Seniors and Anti-Inflammatory Diets

When it comes to a healthy diet, different things work for different people depending on health requirements and how the body reacts to various foods. Many older adults live with the steady pain and discomfort of chromic inflammation, which can be decreased or even avoided by maintaining a healthy anti-inflammatory diet.

What is inflammation?

Inflammation is the body’s natural immune system response to a range of irritants, infections, and injuries. There are certain health conditions, like arthritis, that are prevalent in seniors which triggers the body’s inflammation defense even though there is nothing really to fight off. This can result in the immune system attacking healthy cells and causing unnecessary damage.

Why is a healthy diet so critical for older adults?

The reasons to maintain a healthy diet are innumerable, and there are so many benefits for the body that come from simply being aware and conscious about what you use as fuel. For many seniors who are dealing with conditions such as chronic pain from ailments like arthritis, an anti-Inflammatory diet can make a huge difference in daily comfort and the ability to carry out an independent lifestyle.

Anti-Inflammatory diets focus on foods that reduce inflammatory responses within the body. Restricting or completely avoiding foods that increase inflammation in the body is essential for achieving the desired results. In essence, the goal is to eat foods that establish and maintain balance in the body and to avoid foods that will cause inflammatory flare-ups.

Eating nutritious foods rich in vitamins and minerals is so important for seniors for several reasons. A nutritious diet provides the energy needed for daily tasks and activities, but it also helps lower the risk of developing more severe health problems like:

  • High blood pressure
  • High cholesterol
  • Diabetes 
  • Cancer
  • Stroke
  • Cardiovascular disease
  • Alzheimer’s

A lot of people only consider the physical repercussions of an unhealthy diet. However, research continues to show direct links between excess sugar intake and cognitive decline. Healthy eating is not only good for your body, but also your brain.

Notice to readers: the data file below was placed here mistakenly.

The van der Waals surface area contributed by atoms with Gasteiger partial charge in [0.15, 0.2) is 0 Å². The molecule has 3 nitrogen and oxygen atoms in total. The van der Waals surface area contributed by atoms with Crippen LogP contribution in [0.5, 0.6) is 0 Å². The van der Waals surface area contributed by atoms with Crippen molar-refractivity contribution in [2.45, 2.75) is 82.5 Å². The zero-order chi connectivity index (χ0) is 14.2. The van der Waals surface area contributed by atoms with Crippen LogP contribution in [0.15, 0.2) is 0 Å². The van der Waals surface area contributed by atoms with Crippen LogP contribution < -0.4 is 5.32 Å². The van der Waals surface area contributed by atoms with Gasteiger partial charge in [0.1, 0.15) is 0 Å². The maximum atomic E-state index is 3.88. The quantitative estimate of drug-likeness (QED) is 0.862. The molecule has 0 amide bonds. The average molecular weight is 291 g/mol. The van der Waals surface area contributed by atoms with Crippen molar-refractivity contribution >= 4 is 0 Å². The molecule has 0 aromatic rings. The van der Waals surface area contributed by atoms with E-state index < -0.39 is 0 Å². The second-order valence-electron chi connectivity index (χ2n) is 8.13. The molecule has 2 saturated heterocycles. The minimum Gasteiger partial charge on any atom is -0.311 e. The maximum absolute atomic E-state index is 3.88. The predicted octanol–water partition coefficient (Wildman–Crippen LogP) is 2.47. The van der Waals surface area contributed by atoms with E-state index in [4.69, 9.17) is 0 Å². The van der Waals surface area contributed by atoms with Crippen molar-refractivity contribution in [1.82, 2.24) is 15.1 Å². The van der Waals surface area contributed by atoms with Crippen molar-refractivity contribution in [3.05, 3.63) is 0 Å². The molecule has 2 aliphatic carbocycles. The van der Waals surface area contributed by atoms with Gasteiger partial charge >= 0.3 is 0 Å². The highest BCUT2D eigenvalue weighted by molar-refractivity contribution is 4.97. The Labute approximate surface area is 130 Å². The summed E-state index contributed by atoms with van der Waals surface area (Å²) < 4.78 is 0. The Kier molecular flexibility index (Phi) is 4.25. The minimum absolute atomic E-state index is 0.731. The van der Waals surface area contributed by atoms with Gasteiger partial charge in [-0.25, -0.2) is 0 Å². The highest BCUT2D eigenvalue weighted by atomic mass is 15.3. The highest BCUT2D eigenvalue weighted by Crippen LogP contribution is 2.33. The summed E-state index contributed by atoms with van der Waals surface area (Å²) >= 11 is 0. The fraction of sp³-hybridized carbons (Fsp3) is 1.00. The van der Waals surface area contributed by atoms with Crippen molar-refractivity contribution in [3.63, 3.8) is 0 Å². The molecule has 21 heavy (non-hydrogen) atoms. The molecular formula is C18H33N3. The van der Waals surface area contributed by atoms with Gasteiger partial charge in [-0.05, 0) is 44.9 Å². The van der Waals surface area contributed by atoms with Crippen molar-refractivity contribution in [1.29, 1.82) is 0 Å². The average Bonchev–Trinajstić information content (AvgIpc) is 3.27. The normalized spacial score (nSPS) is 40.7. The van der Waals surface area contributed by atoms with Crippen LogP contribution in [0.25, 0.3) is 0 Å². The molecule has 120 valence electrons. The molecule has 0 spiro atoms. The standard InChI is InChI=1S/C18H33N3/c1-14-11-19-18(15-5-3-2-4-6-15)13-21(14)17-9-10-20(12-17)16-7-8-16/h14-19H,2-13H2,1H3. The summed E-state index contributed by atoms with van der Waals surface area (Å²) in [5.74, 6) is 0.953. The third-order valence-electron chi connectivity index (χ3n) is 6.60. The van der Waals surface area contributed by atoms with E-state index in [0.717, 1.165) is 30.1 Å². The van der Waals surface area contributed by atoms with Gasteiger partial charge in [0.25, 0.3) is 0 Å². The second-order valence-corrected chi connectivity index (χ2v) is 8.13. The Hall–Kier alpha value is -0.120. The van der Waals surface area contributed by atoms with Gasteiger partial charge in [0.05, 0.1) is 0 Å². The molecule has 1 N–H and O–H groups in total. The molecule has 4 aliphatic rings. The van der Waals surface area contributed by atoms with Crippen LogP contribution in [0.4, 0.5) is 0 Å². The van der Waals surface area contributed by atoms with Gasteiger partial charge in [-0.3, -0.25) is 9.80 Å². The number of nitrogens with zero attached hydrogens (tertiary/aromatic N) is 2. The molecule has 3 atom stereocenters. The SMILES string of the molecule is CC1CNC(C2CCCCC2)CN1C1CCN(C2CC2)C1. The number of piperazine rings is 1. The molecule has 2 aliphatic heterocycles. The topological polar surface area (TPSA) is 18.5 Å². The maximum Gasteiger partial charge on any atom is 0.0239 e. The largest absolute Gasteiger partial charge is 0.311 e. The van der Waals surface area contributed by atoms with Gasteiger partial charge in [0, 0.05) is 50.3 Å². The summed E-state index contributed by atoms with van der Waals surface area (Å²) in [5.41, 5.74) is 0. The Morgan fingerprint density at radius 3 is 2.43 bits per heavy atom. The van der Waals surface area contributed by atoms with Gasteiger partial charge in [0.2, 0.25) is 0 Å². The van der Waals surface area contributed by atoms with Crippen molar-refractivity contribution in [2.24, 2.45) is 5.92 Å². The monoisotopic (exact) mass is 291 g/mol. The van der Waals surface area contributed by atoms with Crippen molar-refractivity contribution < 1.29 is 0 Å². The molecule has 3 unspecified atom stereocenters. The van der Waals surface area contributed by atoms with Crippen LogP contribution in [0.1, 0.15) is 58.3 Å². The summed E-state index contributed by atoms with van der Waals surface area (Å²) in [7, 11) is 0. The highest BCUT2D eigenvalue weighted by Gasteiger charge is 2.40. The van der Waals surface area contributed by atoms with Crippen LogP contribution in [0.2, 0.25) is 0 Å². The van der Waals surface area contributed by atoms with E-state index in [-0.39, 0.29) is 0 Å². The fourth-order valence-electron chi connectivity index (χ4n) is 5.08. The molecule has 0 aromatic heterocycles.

To Eat or Not to Eat

When it comes to an anti-Inflammatory diet, there are general lists of foods that are suitable, and others that are detrimental.

Foods to Avoid

The following are foods that are important to avoid when seeking to reduce inflammation:

  • Refined Sugar
  • Salt
  • Preservatives
  • Red Meat
  • Greasy, Fatty Foods
  • Corn Oil 
  • Highly Processed Foods
  • Dairy
  • Refined Starches
  • Caffeinated beverages

Some people can enjoy foods like red meat and dairy when consumed in moderation, but others may experience an inflammatory flare up even when the smallest amount of these foods are eaten. It is important to know your body and what it is capable of digesting easily without negative effects.

Adverse Effects

On top of involvement in inflammatory responses, the foods listed above can also create discomfort in other areas of the body, causing things like stomach pain, drowsiness, mental fog, and other problems when they are consumed in excess. For these reasons, even seniors who are not explicitly on an anti-inflammatory diet should give some thought to monitoring and reducing the consumption of these problematic foods for better overall health.

Other Substances

While not specifically foods items, alcohol and tobacco should be avoided in excess to prevent inflammatory episodes. While some seniors may be able handle alcohol in light moderation, smoking tobacco should be avoided at all costs for an array of health reasons.

Foods to Target

Foods that actively help to reduce inflammation are encouraged for anti-inflammatory diets. Here are some foods that can produce positive health benefits for the mind and body:

  • Leafy Greens – kale, spinach, broccoli, cabbage
  • Other vegetables – beets, onions, garlic, tomatoes, peppers, mushrooms
  • Fruit – berries, cherries, grapes, avocado
  • Beans, nuts, seeds
  • Whole Grains – quinoa, brown rice, oatmeal, whole-wheat bread
  • Fatty fish – salmon, tuna, mackerel, trout
  • Herbs & spices – spices like turmeric provide anti-oxidant properties but may not agree with some peoples’ digestion
  • Healthy oils – extra-virgin olive oil, coconut oil, walnut oil


 Striking a Balance

Maintaining a healthy diet isn’t just about thinking of some foods as ‘good’ and others as ‘bad’. It is not always that straightforward as some of your favorite foods can be eaten in moderation and still be healthy. 

Being on an anti-inflammatory diet does not have to feel like a punishment. Never eating some of those sugary, fatty foods that so many of us enjoy is just not realistic for some people. Limiting those delicious but potentially damaging food items is key, especially after you know exactly how they impact your body. Finding the right balance between what makes the body feel healthy and what makes the soul feel good is all a part of the process, and there are always ways to manage those luxury foods that bring so much satisfaction and joy.

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